That’s the gist! In fact, Pluto has so clearly not cleaned its surrounding that its Moon Charon is actually so large compared to Pluto that it makes Pluto orbit around the center of gravity of the system Pluto+Charon. And weirdly, enough, this center of gravity is located outside of Pluto! In other words, Pluto is orbiting a point out of Pluto, as displayed below (from Wikimedia):

But there’s probably an even more convincing reason why Pluto isn’t fit to be a planet…

What is it?

Exactly! What is Pluto?



I mean that what makes Pluto so different from planets is precisely what Pluto is. While the 4 terrestrial planets of the Solar system (Mercury, Venus, Earth and Mars) are mainly made of silicate rocks and metals, and while the 4 gas giants (Jupiter, Saturn, Uranus and Neptune) are mainly made of… well, gas, Pluto is rather a huge iceberg! So, crucially, Pluto is essentially not the thing that planets are!

Is that so bad?

Yes! Because there are many other objects that are made of what makes up Pluto. As these objects approach the Sun, the Solar wind melts them, leaving a long bright tail!

Are you talking about comets?

I am! What resembles Pluto’s material the most are comets. And if Pluto were suddenly to be brought closer to the Sun, our eyes wouldn’t see a planet. They’d see the largest and most breathtaking comet ever! And this would actually make Pluto more awesome than any of the planets of the Solar system, with the only exception of our beloved Earth!

Waw! That blows my mind!

I know! Let me recap. Actually, no. Let me let the awesome CGPGrey recapitulate:

Why Pluto (ever) was a Planet

Let me now get to the truly awesome part of Pluto’s story! What makes Pluto really special is rather the History of its discovery, which also explains why it ever was regarded as a planet.


What’s so interesting about that?

Well, in fact, let me get all the way way back to the 18th Century. At that time, the great Isaac Newton had just revolutionized science by introducing the fundamental laws of mechanics. These powerful laws succeeded in explaining all motions, from the fall of an apple on Earth, to the rotations of the planets far in the sky. Crucially, Newton’s discovery was largely based on his careful study of the orbits of the planets, described by Kepler’s laws. So, in some sense, planets are the cause of our first real understanding of physics!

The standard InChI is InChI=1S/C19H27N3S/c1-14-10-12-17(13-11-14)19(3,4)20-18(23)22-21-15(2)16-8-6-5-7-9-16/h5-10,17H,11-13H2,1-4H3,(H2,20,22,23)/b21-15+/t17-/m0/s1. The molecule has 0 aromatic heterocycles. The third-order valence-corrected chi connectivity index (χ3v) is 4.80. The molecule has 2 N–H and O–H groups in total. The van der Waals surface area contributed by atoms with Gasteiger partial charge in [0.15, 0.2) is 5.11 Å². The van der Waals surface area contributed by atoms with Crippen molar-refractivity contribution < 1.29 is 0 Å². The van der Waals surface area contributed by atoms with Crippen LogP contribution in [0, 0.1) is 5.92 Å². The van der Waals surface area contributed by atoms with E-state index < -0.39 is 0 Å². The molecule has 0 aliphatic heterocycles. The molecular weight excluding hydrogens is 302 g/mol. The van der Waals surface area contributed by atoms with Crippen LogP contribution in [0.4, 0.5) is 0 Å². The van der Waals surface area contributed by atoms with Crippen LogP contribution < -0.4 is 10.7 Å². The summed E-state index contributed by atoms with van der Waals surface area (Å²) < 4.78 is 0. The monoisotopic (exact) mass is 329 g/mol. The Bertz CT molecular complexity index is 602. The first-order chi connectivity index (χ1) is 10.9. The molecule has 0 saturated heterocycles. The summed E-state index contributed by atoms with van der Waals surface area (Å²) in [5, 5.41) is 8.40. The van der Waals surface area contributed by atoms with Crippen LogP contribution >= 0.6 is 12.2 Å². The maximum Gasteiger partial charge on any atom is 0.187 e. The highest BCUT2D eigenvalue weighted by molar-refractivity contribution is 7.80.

What does this have to do with Pluto?

I’m getting there! In 1781, William Herschel discovered Uranus, which he initially named The Georgian star in honor of British King George. Amusingly, because people had been learning about the 6 planets of the Solar system for millenia before Herschel’s discovery, no one could even imagine that there were planets left to discover. This led Herschel to first miscategorize Uranus as a distant star. But, eventually, it got its deserved status of planet. There were now 7 planets. Which leads us to the year 1846.

What happened that year?

Early in this year (maybe even in 1845), British mathematician John Couch Adams predicted the location of an 8th planet. He sent its computed coordinates to the Royal Greenwich Observatory. As the story goes, the Observatory, outraged that a man doodling on papers would tell it what to do, refused to make the observation! Eventually, the Royal Greenwich Observatory famously became known as the observatory which did not discover the 8th planet, and Adams got left out of the History of planet discovery.

Wait… How did Adams predict the 8th planet?

Great question! Astronomers noticed that Jupiter was perturbing Uranus’ trajectory when the two planets were on the same side of the Sun. This is merely a consequence of Newton’s laws, and the fact that Jupiter effectively pulled on Uranus when it was close enough. However, weirdly enough, Uranus was also undergoing perturbation, at a point where neither Jupiter nor Saturn could have been the cause! This led Adams to make his bold prediction!

But Adams didn’t get this prediction confirmed…

Indeed. Yet, meanwhile, French mathematician Urbain le Verrier independently made the same prediction. The only difference is, that le Verrier asked the Berlin Observatory to have the prediction confirmed. Which they did. To their great astonishment, as they followed le Verrier’s indications to point their telescopes in the right direction, there it was! Neptune, the 8th planet, was discovered! Check Paul Hewitt’s awesome story-telling of this great achievement of science:

Let me guess… Pluto was predicted just like Neptune was!

Exactly. At that time, people weren’t sure that Pluto existed though. But, because Neptune did feature wobbles in its trajectory, even when it was far from other giant gas planets, a long-lasting search for Planet X, the 9th planet of the Solar System cause of Neptune’s wobbles, was launched. Starting in 1906, with the wealthy American Percival Lowell. Unsuccessfully though, as Lowell died in 1916.